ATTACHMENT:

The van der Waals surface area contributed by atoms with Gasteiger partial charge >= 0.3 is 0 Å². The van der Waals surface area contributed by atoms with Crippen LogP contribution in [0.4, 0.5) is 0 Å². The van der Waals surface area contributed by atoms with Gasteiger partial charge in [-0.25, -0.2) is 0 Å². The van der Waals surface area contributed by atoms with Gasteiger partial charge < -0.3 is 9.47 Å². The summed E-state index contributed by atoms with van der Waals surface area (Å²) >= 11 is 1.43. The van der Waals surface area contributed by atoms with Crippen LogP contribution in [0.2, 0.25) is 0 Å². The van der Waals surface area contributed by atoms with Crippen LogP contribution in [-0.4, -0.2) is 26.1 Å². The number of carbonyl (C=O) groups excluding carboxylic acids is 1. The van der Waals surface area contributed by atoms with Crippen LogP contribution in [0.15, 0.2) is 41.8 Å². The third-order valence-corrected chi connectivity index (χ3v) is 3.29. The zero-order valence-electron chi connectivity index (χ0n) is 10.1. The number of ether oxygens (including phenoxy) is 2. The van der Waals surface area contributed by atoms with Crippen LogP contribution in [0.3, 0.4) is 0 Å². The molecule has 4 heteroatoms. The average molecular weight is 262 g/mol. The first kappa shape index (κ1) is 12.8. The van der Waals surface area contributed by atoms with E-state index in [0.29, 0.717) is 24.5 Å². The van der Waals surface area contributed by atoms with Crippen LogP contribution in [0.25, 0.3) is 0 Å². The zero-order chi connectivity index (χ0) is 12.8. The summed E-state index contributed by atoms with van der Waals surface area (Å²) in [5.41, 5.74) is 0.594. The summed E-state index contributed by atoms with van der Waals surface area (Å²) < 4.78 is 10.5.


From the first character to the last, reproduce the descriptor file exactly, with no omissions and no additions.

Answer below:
The van der Waals surface area contributed by atoms with Gasteiger partial charge >= 0.3 is 0 Å². The van der Waals surface area contributed by atoms with Crippen LogP contribution in [0.4, 0.5) is 0 Å². The van der Waals surface area contributed by atoms with Gasteiger partial charge in [-0.25, -0.2) is 0 Å². The van der Waals surface area contributed by atoms with Gasteiger partial charge < -0.3 is 9.47 Å². The summed E-state index contributed by atoms with van der Waals surface area (Å²) >= 11 is 1.43. The van der Waals surface area contributed by atoms with Crippen LogP contribution in [0.2, 0.25) is 0 Å². The van der Waals surface area contributed by atoms with Crippen LogP contribution in [-0.4, -0.2) is 26.1 Å². The number of carbonyl (C=O) groups excluding carboxylic acids is 1. The van der Waals surface area contributed by atoms with Crippen LogP contribution in [0.15, 0.2) is 41.8 Å². The third-order valence-corrected chi connectivity index (χ3v) is 3.29. The zero-order valence-electron chi connectivity index (χ0n) is 10.1. The number of ether oxygens (including phenoxy) is 2. The van der Waals surface area contributed by atoms with Crippen LogP contribution in [0.3, 0.4) is 0 Å². The molecule has 4 heteroatoms. The average molecular weight is 262 g/mol. The first kappa shape index (κ1) is 12.8. The van der Waals surface area contributed by atoms with E-state index in [0.29, 0.717) is 24.5 Å². The van der Waals surface area contributed by atoms with Crippen LogP contribution in [0.25, 0.3) is 0 Å². The zero-order chi connectivity index (χ0) is 12.8. The summed E-state index contributed by atoms with van der Waals surface area (Å²) in [5.41, 5.74) is 0.594. The summed E-state index contributed by atoms with van der Waals surface area (Å²) < 4.78 is 10.5.